Why do I like it? I sorta don’t, not that much - there are a fair number of things I would change. But I do like systems that allow you to Lego Brick your characters, plus psionics is a must for me, and since D&D is often the only common game a group of people are willing to play, that only leaves 3.x edition of D&D as an option. 5e for all of its plusses and different minuses, simply can’t match up in that aspect among others.

For me D&D is like old worn and stained slippers… but you can’t stop wearing them because they are well known, comfortable, already broken in, and they still work well enough.

I’m sure others find other editions, or even other games, feel the same to them.


It’s nice to see another D&D 4e player here! I don’t understand the hate, either. (And please don’t explain it again because I don’t really understand or care why you [the generic you, that is] feel that your publicly-expressed hate is justified. If you don’t like it, you don’t like it, and that’s perfectly OK). I have my reasons for liking and playing 4e, and don’t feel a huge need to change anyone else’s opinions about it.

I am also in the play-what-you-enjoy group. Play what you like. I think it’s great that there are so many different games and so many different ways to play, whether it’s the newest game or something much older.


I will agree specifically with one point the berzerker touched on. It has always been difficult for a DM to keep on the supplement book treadmill, and it is fair to assume “One” will make that treadmill faster. Too much stuff. It’s hard to keep up with players who have powers in books you don’t own, and it’s a killjoy to ban the shiny new content from the table. I am fortunate that my current party agreed that all PCs material should come from the PHB only.

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I don’t even get that far. I loan a potential player my Genesys book, and they hand it back 2 weeks later with a “noooooope” from being stunned by Genesys analysis paralysis. I wonder if converting an existing campaign would be easier?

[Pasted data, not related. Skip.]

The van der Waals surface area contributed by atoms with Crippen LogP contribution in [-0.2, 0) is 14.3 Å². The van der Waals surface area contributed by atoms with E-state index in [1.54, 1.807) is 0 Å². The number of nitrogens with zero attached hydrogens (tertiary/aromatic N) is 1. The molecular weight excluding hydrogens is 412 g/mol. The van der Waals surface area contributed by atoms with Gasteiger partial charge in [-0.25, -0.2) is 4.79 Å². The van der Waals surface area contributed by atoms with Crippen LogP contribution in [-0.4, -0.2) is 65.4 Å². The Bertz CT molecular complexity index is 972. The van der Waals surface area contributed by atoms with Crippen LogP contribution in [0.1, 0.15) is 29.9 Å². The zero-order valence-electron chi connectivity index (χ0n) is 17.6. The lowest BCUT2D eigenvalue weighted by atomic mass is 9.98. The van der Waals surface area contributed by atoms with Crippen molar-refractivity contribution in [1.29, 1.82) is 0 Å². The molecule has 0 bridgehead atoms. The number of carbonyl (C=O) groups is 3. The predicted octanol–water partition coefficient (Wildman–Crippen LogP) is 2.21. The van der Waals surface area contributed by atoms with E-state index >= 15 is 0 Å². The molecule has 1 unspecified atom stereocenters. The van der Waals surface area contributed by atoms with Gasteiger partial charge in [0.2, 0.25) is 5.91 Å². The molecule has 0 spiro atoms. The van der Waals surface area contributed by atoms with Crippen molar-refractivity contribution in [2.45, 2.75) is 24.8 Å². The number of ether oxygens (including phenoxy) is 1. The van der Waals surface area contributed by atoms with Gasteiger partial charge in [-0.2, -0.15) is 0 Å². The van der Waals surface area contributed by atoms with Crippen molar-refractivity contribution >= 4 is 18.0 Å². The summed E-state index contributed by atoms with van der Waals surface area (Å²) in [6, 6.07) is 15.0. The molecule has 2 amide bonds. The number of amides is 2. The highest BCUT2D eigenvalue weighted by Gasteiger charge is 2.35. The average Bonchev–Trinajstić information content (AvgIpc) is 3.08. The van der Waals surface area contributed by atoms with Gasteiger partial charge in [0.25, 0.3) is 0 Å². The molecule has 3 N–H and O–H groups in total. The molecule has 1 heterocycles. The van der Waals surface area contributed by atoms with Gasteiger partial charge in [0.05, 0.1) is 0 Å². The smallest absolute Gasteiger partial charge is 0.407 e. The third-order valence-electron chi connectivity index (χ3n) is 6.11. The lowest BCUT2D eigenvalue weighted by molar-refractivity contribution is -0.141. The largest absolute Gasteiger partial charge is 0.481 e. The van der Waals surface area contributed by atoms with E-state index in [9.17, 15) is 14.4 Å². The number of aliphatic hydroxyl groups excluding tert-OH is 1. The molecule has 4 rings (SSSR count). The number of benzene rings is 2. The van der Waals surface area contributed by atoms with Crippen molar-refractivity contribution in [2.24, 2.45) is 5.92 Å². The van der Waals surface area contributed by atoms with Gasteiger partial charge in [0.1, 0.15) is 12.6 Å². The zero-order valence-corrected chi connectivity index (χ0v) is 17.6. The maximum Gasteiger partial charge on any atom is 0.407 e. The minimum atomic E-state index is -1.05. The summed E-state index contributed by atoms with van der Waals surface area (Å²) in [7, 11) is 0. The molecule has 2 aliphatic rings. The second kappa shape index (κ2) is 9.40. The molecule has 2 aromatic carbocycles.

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I have a standing Bribe The GM rule in my groups. If you want to use something from a system book I don’t have, you have to buy me the book first.


In my experience, converting existing campaigns is the way to go with Genesys (unless you have a documented personal campaign–that works too). I converted Eberron and my players had a blast since the magic system allowed a lot more freedom to custom-make spells. But that did indeed mean we custom made spell list for each character. They could cast these known spells easily, but had to increase difficulty (or even use Hero Points) to create a new spell on the fly. If the players hadn’t been on board with helping build that structure it wouldn’t have been successful. So, basically from my experience Genesys requires more buy-in from the players to get their hands dirty coming up with mechanics to support their concept, but it’s well worth the investment with a dedicated group.

If you go down the conversion route, one thing I’ll not is don’t try to replicate everything exactly. It’s more important to capture the feel of a race/archetype/class than to exactly mirror, say, 3e game mechanics jammed into the Genesys system. And lean on the third party community; Genesys Foundry has put out some great stuff.

And to stay on topic a bit, I think this gets back to what the OP video is trying to get at, but ultimately it has much more to do with each group finding what works for them.


It’s hard to keep up with players who have powers in books you don’t own

It definitely can be. 2nd Edition AD&D was my first experience with this. Late in the run the Players Options books overwhelmed me. Everyone wanted to use their favorite options and it became multiple different home games in a single party.

From that I learned to limit the sources anyone could use. This helped when 3E and now 5E have done that. It’s part of the product cycle.

One D&D will do it too. I’ll still decide what’s being used in my game to keep things manageable. So I’m not stressed by that outcome. I’m ready.